“There may be times when the President or the Secretary of Defense may determine that it would be appropriate for the U.S. military to conduct cyber operations to disrupt an adversary’s military-related networks or infrastructure so that the U.S. military can protect U.S. interests in an area of operations,” the document reads. “For example, the United States military might use cyber operations to terminate an ongoing conflict on U.S. terms, or to disrupt an adversary’s military systems to prevent the use of force against U.S. interests. United States Cyber Command (USCYBERCOM) may also be directed to conduct cyber operations, in coordination with other U.S. government agencies as appropriate, to deter or defeat strategic threats in other domains.”
It also discusses when attacks on U.S. commercial systems might merit a government response. “As a matter of principle, the United States will seek to exhaust all network defense and law enforcement options to mitigate any potential cyberrisk to the U.S. homeland or U.S. interests before conducting a cyberspace operation,” the document asserts.
The new doctrine also touches on—though in broad strokes only—the parameters of such operations.
“To ensure that the Internet remains open, secure, and prosperous, the United States will always conduct cyber operations under a doctrine of restraint, as required to protect human lives and to prevent the destruction of property,” it states. “Any decision to conduct cyber operations outside of DoD networks is made with the utmost care and deliberation and under strict policy and operational oversight, and in accordance with the law of armed conflict. As it makes its investments and builds cyber capabilities to defend U.S. national interests, the Defense Department will always be attentive to the potential impact of defense policies on state and non-state actors’ behavior.”
While these statements represent a rare acknowledgement that the government has and will continue to engage in cyberwarfare and cyber offensive operations, it falls short of being transparent. All of the most controversial aspects of the government’s cyberwarfare activities have been left unaddressed. What’s more, the public learned more about the government’s policy on offensive cyber operations from a presidential directive leaked by Edward Snowden than from this official release. Presidential Directive 20, published by the Guardian in 2013, lays out the government’s policy on what it calls “Offensive Cyber Effects Operations,” and describes scenarios for attack that aren’t necessarily responsive to an imminent threat but are merely done to advance U.S. interests.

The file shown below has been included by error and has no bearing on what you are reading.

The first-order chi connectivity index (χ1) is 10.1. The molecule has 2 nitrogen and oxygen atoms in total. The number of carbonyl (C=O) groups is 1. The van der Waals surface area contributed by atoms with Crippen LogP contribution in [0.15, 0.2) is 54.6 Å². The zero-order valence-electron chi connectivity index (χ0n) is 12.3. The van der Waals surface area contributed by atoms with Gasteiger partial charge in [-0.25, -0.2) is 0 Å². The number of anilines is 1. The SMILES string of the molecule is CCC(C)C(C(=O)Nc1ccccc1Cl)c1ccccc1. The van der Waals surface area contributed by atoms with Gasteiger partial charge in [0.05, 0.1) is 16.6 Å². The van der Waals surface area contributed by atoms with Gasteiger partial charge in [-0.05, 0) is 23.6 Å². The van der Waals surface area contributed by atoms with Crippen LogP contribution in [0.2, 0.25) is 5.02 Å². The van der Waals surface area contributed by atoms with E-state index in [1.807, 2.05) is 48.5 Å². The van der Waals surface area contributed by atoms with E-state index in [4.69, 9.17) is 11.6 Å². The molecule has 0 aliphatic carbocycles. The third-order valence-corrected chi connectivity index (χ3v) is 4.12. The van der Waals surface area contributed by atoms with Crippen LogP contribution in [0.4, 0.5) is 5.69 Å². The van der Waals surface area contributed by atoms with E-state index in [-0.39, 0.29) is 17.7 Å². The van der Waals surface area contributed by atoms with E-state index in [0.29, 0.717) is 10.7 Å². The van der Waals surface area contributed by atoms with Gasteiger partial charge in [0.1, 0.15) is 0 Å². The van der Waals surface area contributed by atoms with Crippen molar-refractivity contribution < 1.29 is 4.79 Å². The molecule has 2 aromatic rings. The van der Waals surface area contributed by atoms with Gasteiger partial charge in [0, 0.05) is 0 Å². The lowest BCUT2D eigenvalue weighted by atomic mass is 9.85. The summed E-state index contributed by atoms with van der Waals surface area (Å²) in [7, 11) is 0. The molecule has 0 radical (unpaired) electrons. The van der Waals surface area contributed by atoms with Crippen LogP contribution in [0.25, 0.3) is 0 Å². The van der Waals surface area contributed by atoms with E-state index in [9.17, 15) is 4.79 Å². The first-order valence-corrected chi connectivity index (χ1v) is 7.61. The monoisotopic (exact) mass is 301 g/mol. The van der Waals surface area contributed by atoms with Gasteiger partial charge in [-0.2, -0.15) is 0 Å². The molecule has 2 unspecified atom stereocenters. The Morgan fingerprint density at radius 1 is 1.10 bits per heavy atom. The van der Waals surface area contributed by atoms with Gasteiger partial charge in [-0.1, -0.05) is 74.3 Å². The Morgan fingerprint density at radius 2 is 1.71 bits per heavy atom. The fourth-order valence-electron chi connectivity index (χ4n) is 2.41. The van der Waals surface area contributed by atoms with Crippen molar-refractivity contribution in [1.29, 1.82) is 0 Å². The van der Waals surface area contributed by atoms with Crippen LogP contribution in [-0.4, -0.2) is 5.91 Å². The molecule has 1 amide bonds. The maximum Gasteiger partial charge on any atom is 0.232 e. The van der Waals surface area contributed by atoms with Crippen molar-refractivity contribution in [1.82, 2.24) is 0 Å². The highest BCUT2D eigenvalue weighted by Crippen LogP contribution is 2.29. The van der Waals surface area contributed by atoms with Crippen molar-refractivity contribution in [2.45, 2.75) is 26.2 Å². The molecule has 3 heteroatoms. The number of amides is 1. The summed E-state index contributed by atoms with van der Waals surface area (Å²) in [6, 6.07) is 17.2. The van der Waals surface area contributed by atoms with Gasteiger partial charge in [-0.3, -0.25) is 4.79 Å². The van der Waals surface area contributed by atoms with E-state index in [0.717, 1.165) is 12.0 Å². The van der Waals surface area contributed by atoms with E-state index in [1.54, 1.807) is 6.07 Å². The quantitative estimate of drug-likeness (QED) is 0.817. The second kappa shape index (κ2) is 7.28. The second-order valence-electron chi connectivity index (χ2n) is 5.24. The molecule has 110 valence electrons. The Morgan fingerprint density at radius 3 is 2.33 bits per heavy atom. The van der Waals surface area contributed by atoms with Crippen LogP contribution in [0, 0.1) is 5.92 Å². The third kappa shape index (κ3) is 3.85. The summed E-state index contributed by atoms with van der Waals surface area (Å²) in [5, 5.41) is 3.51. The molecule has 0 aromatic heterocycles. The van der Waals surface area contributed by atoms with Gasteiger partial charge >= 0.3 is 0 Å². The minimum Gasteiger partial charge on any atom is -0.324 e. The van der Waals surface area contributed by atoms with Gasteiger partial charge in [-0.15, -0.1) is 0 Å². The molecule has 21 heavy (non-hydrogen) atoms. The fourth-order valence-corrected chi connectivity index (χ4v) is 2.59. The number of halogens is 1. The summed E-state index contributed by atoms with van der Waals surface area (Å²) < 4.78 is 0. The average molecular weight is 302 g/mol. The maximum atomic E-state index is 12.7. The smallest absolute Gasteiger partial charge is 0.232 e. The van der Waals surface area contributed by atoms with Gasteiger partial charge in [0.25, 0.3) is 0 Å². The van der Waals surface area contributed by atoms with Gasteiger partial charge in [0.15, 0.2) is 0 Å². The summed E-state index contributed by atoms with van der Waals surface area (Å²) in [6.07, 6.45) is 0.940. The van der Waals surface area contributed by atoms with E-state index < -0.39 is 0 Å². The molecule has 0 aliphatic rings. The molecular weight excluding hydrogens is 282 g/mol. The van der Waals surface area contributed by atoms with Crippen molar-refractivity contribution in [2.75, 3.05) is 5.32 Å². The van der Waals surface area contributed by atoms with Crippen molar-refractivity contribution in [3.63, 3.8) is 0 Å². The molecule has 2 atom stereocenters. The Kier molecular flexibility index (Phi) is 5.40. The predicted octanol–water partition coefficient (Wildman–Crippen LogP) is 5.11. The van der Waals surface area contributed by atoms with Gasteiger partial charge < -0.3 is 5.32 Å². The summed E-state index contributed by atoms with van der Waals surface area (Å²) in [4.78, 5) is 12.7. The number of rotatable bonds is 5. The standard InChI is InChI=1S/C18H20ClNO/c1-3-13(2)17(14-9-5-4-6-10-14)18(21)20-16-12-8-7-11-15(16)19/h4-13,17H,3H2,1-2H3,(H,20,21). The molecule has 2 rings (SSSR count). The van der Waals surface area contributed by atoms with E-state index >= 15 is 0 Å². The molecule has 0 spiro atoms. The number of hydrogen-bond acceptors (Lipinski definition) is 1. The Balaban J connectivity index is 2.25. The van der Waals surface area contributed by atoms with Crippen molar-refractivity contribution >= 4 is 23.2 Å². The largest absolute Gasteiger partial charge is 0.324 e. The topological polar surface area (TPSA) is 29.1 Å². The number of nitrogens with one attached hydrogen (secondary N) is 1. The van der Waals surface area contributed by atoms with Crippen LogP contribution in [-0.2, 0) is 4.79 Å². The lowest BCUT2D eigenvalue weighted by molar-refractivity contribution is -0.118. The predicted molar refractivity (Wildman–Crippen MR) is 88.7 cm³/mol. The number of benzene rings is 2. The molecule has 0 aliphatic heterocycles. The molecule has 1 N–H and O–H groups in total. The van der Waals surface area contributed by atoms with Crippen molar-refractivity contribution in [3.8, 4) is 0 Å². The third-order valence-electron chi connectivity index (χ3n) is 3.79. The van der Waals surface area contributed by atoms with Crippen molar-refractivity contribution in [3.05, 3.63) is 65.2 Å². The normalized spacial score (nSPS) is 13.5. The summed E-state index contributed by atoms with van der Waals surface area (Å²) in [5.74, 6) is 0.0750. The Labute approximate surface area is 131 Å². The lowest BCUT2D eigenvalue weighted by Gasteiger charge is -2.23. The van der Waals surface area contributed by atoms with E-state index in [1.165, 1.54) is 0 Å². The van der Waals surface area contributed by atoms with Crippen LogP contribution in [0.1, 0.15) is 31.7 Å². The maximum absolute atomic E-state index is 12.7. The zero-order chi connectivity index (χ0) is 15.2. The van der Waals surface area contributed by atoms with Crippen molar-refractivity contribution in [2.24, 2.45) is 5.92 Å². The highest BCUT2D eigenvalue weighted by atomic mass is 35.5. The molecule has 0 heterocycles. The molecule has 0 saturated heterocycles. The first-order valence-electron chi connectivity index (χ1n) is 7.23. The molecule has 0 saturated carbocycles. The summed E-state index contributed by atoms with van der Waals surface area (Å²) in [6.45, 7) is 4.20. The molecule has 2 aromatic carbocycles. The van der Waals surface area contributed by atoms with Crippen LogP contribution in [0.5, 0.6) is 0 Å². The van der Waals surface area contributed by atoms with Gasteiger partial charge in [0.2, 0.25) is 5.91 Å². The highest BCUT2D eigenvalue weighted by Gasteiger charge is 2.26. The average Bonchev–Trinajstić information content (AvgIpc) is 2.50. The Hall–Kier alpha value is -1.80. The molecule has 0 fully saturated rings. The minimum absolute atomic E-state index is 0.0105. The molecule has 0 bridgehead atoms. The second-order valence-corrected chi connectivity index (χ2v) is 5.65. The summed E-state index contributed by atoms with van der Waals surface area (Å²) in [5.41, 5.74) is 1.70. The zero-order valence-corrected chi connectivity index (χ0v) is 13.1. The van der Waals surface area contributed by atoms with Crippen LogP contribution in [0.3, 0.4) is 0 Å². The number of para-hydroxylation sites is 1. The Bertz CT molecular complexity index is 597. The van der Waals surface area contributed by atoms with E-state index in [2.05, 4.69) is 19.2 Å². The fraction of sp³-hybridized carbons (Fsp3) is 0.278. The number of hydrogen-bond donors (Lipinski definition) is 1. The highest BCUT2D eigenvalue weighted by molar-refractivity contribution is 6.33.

According to that document, the government “can offer unique and unconventional capabilities to advance US national objectives around the world with little or no warning to the adversary or target and with potential effects ranging from subtle to severely damaging.”
It further notes that the government will “identify potential targets of national importance where OCEO can offer a favorable balance of effectiveness and risk as compared with other instruments of national power.”
And the Snowden document touches on the possibility of conducting cyber actions inside the US. These would generally occur only with the prior approval of the president, except in cases of emergency.
In short, the government’s new strategy on cybersecurity and its new policy of transparency with regard to its shadowy capabilities is still very opaque.